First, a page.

I hate kid’s menus. Our kids would happily order off the main menu but as soon as the promise of hot dogs and chicken fingers arrives with crayons, it’s difficult to steer them away.

How to talk to little girls

posted by Jason Kottke   Jul 11, 2013

For the love of Christ, engage them about something other than their physical appearance. Do this:

“Maya,” I said, crouching down at her level, looking into her eyes, “very nice to meet you.”

“Nice to meet you too,” she said, in that trained, polite, talking-to-adults good girl voice.

“Hey, what are you reading?” I asked, a twinkle in my eyes. I love books. I’m nuts for them. I let that show.

Her eyes got bigger, and the practiced, polite facial expression gave way to genuine excitement over this topic. She paused, though, a little shy of me, a stranger.

“I LOVE books,” I said. “Do you?”

Most kids do.

“YES,” she said. “And I can read them all by myself now!”

Do not do this:

“Maya, you’re so cute! Look at you! Turn around and model that pretty ruffled gown, you gorgeous thing!”

People do the “OMG, you’re so cute!” thing with Minna all the time and it bugs the shit out of me. (I mean, I get it, she’s cute. But come on.) It also completely shuts her down because she suddenly feels so self-conscious about herself and her appearance…which has led to her to be more cautious about new people and wary of cameras, the ultimate unblinking eye of cuteness collection. And this is a very chatty, social, and engaging kid we’re talking about here, but the “you’re so cute” conversation opener twists her up into a preztel of self-consciousness that’s so unlike her usual self.

Cool Dad Raising Daughter On Media That Will Put Her Entirely Out Of Touch With Her Generation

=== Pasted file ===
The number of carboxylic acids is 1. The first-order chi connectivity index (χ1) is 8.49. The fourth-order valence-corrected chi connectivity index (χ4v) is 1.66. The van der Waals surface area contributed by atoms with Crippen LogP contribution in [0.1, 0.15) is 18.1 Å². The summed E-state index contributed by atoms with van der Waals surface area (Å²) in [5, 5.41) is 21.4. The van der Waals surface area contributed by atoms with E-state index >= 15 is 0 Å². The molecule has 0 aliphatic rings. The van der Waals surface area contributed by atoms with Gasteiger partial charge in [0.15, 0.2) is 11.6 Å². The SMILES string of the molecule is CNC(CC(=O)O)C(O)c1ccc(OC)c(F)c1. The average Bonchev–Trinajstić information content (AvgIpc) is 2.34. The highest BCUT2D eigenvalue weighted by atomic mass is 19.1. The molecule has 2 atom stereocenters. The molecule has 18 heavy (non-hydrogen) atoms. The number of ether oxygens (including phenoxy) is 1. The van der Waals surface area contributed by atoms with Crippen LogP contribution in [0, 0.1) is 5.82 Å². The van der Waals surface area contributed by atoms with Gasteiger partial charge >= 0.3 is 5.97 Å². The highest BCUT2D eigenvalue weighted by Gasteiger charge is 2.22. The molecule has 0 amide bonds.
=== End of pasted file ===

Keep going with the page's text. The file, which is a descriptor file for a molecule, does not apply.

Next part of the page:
posted by Jason Kottke   Apr 09, 2013

No, this story is not spot on at all. No one at our house is doing this. Nope.

“Well, I’m not making the same mistake he did,” Campbell continued as he pulled out vinyl copies of Television’s Marquee Moon, Miles Davis’ Sketches Of Spain, and Big Star’s #1 Record, highly influential albums that will in no way help his daughter interact with her peers at a particularly delicate time in her social development. “There’s a lot of cool stuff out there, and it’s never too early to start learning what’s worth your time. I’m just glad I have the know-how to guide her.”

Campbell said he has also been vigilant in ensuring Emma develops an increased familiarity with timeless classic films, a parenting strategy that will inevitably hobble her as she attempts to achieve individuation while negotiating an adolescence heavily influenced by the very latest pop culture.

Yeah, our kids definitely do not listen to Philip Glass, Ella Fitzgerald, Edith Piaf, Burl Ives, Joan Jett, and Miles Davis on a regular basis. Or watch Chuck Jones-era Looney Toons shorts. Or Miyazaki films. Oh God, what are kids into these days? Pokebots? Blay blays? Yo-yos?